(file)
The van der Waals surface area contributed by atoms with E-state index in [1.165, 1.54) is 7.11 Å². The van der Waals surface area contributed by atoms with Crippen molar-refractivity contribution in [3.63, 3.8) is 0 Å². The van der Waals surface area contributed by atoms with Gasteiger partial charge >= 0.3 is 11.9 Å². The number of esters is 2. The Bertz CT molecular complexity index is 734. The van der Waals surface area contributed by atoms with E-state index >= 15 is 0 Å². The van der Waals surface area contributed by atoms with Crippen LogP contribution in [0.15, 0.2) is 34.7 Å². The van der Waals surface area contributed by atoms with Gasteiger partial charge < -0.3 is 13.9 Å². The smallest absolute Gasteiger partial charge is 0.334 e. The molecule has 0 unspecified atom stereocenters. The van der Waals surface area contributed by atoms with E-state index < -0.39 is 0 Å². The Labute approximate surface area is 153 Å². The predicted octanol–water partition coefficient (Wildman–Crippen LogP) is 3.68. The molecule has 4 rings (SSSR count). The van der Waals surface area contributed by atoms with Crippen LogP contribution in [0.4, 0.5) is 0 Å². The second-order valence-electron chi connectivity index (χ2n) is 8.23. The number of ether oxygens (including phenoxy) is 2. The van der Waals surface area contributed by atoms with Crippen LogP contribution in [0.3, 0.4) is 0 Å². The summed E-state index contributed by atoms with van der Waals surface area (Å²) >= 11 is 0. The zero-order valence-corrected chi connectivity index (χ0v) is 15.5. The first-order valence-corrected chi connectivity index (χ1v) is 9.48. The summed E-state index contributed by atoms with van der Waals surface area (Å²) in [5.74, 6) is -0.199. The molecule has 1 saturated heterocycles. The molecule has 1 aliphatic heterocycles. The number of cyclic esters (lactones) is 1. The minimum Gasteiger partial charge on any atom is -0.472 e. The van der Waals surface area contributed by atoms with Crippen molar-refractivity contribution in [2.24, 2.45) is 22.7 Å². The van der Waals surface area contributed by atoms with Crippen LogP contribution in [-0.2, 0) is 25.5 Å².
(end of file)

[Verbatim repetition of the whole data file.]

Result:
The van der Waals surface area contributed by atoms with E-state index in [1.165, 1.54) is 7.11 Å². The van der Waals surface area contributed by atoms with Crippen molar-refractivity contribution in [3.63, 3.8) is 0 Å². The van der Waals surface area contributed by atoms with Gasteiger partial charge >= 0.3 is 11.9 Å². The number of esters is 2. The Bertz CT molecular complexity index is 734. The van der Waals surface area contributed by atoms with E-state index >= 15 is 0 Å². The van der Waals surface area contributed by atoms with Crippen LogP contribution in [0.15, 0.2) is 34.7 Å². The van der Waals surface area contributed by atoms with Gasteiger partial charge < -0.3 is 13.9 Å². The smallest absolute Gasteiger partial charge is 0.334 e. The molecule has 0 unspecified atom stereocenters. The van der Waals surface area contributed by atoms with E-state index < -0.39 is 0 Å². The Labute approximate surface area is 153 Å². The predicted octanol–water partition coefficient (Wildman–Crippen LogP) is 3.68. The molecule has 4 rings (SSSR count). The van der Waals surface area contributed by atoms with Crippen LogP contribution in [0.4, 0.5) is 0 Å². The second-order valence-electron chi connectivity index (χ2n) is 8.23. The number of ether oxygens (including phenoxy) is 2. The van der Waals surface area contributed by atoms with Crippen LogP contribution in [0.3, 0.4) is 0 Å². The summed E-state index contributed by atoms with van der Waals surface area (Å²) >= 11 is 0. The zero-order valence-corrected chi connectivity index (χ0v) is 15.5. The first-order valence-corrected chi connectivity index (χ1v) is 9.48. The summed E-state index contributed by atoms with van der Waals surface area (Å²) in [5.74, 6) is -0.199. The molecule has 1 saturated heterocycles. The molecule has 1 aliphatic heterocycles. The number of cyclic esters (lactones) is 1. The minimum Gasteiger partial charge on any atom is -0.472 e. The van der Waals surface area contributed by atoms with Crippen molar-refractivity contribution in [2.24, 2.45) is 22.7 Å². The van der Waals surface area contributed by atoms with Crippen LogP contribution in [-0.2, 0) is 25.5 Å².